So, without further ado, here is a list of some of the best zombie reads out there!
The first must-read zombie novel is called “Warm Bodies” and it’s written by Isaac Marion. If you enjoy zombies, but also feel-good romances, then this book is perfect for you! It manages to capture the dark and scary elements of zombie life, in a post-apocalyptic world, but also manages to combine an adorable romance between a zombie and an uninfected human. Out of all the stories in our list of zombie apocalypse books, this one is by far the sweetest. It’s creepy, twisted, and also somehow very romantic and sweet. If you like quirky humor and a good ole’ tug at the heartstrings, then this book is definitely for you!
The Reapers Are the Angels
Another great zombie book is “The Reapers Are the Angels” and it is written by Alden Bell. What makes this particular zombie novel, so compelling is that it is told from the perspective of the lonely zombie, rather than the victims, which most zombie plots tend to revolve around. It showcases a really unique take on loneliness in this post-apocalyptic world and it leaves you feeling a wide array of interesting emotions. It allows you to explore this strange society caught between what it once was and what it has turned into. It is a very compelling and gripping zombie novel that you really should check out!
The Girl with All the Gifts
Another good one on our list of zombie apocalypse books is “The Girl with All the Gifts” written by M. R. Carey. This particular story follows a unique zombie plague, caused by fungus, rather than bacterial or viral like you find in other kinds of zombie stories. It takes place about twenty years before the initial infection and it progresses throughout the rest of the novel. It has a killer female protagonist and it grips you from start to finish. This book is honestly hard to put down.
“Zombie Ohio” written by Scott Kenemore is another brilliant zombie novel that you absolutely have to read! It has a quirky and fun tone to it, but also still has that quality dark zombie feel for it. The story surrounds a man named Peter who dies in a car accident. He can’t recall why or how though, and the story revolves around him slowly accepting his fate which is that he is now a zombie. The story has some humorous moments and some sad ones too. It packs all the feelings though, and is a really incredible read.
The last incredible zombie book on our must-read list is called “Breathers” and it is written by S. G. Browne. This zombie novel is unlike any other novel you will probably ever read. It’s gory, it’s incredibly dark and gruesome, and yet it also manages to combine really sweet romantic elements that somehow harmonize together perfectly. This story revolves around a man named Andy, who recently died and became a brand-new zombie. His friends and family do not accept the new him and don’t like his new existence at all. So, Andy is going to his first ever undead anonymous meeting where he meets a beautiful zombie woman, falls in love, and discovers the joy of human flesh. It is packed full of intensely creepy, but also heartwarming moments.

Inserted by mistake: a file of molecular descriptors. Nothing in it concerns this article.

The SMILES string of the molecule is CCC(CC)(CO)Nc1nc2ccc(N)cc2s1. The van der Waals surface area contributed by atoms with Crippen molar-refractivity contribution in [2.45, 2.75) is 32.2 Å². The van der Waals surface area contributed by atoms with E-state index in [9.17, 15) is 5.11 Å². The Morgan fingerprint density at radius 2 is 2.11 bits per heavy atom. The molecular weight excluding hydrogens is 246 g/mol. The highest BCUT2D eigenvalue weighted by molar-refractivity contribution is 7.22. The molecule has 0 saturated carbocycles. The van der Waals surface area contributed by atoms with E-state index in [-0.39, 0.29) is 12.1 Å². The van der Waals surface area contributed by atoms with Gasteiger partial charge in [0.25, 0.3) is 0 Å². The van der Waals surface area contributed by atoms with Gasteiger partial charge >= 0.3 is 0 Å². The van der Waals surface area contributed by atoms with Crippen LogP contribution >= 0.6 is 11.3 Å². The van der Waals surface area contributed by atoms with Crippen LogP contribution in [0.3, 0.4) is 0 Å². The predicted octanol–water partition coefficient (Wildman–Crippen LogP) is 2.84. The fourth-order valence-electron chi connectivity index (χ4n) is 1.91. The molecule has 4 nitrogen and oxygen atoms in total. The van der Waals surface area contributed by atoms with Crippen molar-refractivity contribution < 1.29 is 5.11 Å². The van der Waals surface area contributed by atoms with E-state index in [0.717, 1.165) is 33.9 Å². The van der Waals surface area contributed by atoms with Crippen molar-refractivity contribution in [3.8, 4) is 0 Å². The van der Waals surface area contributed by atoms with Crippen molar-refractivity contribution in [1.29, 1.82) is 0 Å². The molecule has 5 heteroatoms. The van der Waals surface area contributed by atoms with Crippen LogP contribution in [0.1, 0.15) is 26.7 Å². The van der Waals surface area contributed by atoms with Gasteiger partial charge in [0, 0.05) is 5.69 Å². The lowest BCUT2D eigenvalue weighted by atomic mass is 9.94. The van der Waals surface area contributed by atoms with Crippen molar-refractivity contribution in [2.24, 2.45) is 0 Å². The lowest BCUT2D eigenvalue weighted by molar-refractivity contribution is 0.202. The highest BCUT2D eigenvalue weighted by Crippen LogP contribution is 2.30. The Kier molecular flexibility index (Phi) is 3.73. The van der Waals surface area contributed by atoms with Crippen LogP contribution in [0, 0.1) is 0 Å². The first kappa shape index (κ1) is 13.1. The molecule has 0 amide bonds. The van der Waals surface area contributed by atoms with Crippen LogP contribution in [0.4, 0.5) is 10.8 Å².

These zombie books are sure to entertain you for hours and leave you feeling both creeped out and maybe even inspired. So, go and check out your local bookstore today and start a new zombie book. It is sure to spook and thrill you.
For more reading recommendations this list of zombie apocalypse books has so many great books
Today marks the release of Duncan P. Bradshaw's comic horror masterpiece Cannibal Nuns From Outer Space! (yes that exclamation mark is needed and totally justified.), and to celebrate it's release Duncan has written an article on the five main influences on the book.
I absolutely loved Cannibal Nuns From Outer Space, it's a glorious mix of over the top comedy, shaggy dog stories and well over the top horror. If you are on the fence about reading this book (shame on you) you can read our review of it here.
FIVE INFLUENCES FOR…CANNIBAL NUNS FROM OUTER SPACE! BY DUNCAN P. BRADSHAW
I wrote Cannibal Nuns from Outer Space! (CNfOS) to be a summer blockbuster film, a straight-up British b-movie. Like many of my books it has more than a few nods to other books and films which have left a big impression on me. If I were to list them all, we’d be here for quite some time, so I thought I’d limit it to just five. And now *drum roll on a pair of empty baked bean cans* in no particular order, let’s begin…
1. A Head Full of Ghosts – Paul Tremblay
I do most of my reading during my lunch break at work, so on a good day I have around forty-five minutes to make headway into my latest read. Every once in a while, I’ll read something that makes me wish I had a longer break. A Head Full of Ghosts was one of those, and then some. It’s the way he tells you the story, the drip-feed of ambiguity and it hooked me completely. CNfOS starts with an exorcism, and as Mr Tremblay’s book is set around one, I named one of my characters after one of his. A small nod perhaps, but some things need to be a bit more subtle, whilst others…not so much.
Man, what a film! It has it all, a small group trapped in a forest hunted by an implacable foe. Except, instead of the default dumb teenage kids being eviscerated on their spring/autumn break WOOO, it’s a team of highly-trained soldiers. It has everything, the seemingly invincible enemy, endlessly quotable dialogue (even if it’s cheesy as hell), cool weapons and memorable deaths. There’s a section in CNfOS which doesn’t so much as pay homage to it, as have it adopted as its sordid love-child. If you miss it, then you need to check your copy, as it is impossible to.